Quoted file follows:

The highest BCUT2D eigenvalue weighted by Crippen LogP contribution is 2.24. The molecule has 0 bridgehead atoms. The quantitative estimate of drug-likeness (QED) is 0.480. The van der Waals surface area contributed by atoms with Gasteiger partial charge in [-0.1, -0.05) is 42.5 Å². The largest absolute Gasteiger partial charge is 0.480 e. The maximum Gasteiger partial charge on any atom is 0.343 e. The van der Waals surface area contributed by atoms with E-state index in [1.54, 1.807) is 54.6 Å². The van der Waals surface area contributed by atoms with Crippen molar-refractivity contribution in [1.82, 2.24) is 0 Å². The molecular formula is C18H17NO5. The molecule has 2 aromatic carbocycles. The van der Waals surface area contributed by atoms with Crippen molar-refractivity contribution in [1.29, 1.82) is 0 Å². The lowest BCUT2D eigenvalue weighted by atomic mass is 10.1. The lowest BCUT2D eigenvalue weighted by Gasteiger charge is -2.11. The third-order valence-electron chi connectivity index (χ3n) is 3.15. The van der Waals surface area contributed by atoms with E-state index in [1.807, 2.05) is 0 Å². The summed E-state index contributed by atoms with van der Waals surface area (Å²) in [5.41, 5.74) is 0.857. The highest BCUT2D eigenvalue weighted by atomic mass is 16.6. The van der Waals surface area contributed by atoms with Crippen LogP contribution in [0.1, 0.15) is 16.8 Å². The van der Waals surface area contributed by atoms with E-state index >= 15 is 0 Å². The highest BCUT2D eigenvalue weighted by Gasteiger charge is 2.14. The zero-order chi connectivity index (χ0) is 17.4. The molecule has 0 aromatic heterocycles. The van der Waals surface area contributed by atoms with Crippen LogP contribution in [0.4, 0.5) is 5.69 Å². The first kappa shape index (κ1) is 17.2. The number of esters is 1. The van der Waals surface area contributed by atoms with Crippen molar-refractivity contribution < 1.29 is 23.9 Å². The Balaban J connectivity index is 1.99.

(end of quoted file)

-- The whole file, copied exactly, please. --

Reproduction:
The highest BCUT2D eigenvalue weighted by Crippen LogP contribution is 2.24. The molecule has 0 bridgehead atoms. The quantitative estimate of drug-likeness (QED) is 0.480. The van der Waals surface area contributed by atoms with Gasteiger partial charge in [-0.1, -0.05) is 42.5 Å². The largest absolute Gasteiger partial charge is 0.480 e. The maximum Gasteiger partial charge on any atom is 0.343 e. The van der Waals surface area contributed by atoms with E-state index in [1.54, 1.807) is 54.6 Å². The van der Waals surface area contributed by atoms with Crippen molar-refractivity contribution in [1.82, 2.24) is 0 Å². The molecular formula is C18H17NO5. The molecule has 2 aromatic carbocycles. The van der Waals surface area contributed by atoms with Crippen molar-refractivity contribution in [1.29, 1.82) is 0 Å². The lowest BCUT2D eigenvalue weighted by atomic mass is 10.1. The lowest BCUT2D eigenvalue weighted by Gasteiger charge is -2.11. The third-order valence-electron chi connectivity index (χ3n) is 3.15. The van der Waals surface area contributed by atoms with E-state index in [1.807, 2.05) is 0 Å². The summed E-state index contributed by atoms with van der Waals surface area (Å²) in [5.41, 5.74) is 0.857. The highest BCUT2D eigenvalue weighted by atomic mass is 16.6. The van der Waals surface area contributed by atoms with Crippen LogP contribution in [0.1, 0.15) is 16.8 Å². The van der Waals surface area contributed by atoms with E-state index >= 15 is 0 Å². The highest BCUT2D eigenvalue weighted by Gasteiger charge is 2.14. The zero-order chi connectivity index (χ0) is 17.4. The molecule has 0 aromatic heterocycles. The van der Waals surface area contributed by atoms with Crippen LogP contribution in [0.4, 0.5) is 5.69 Å². The first kappa shape index (κ1) is 17.2. The number of esters is 1. The van der Waals surface area contributed by atoms with Crippen molar-refractivity contribution < 1.29 is 23.9 Å². The Balaban J connectivity index is 1.99.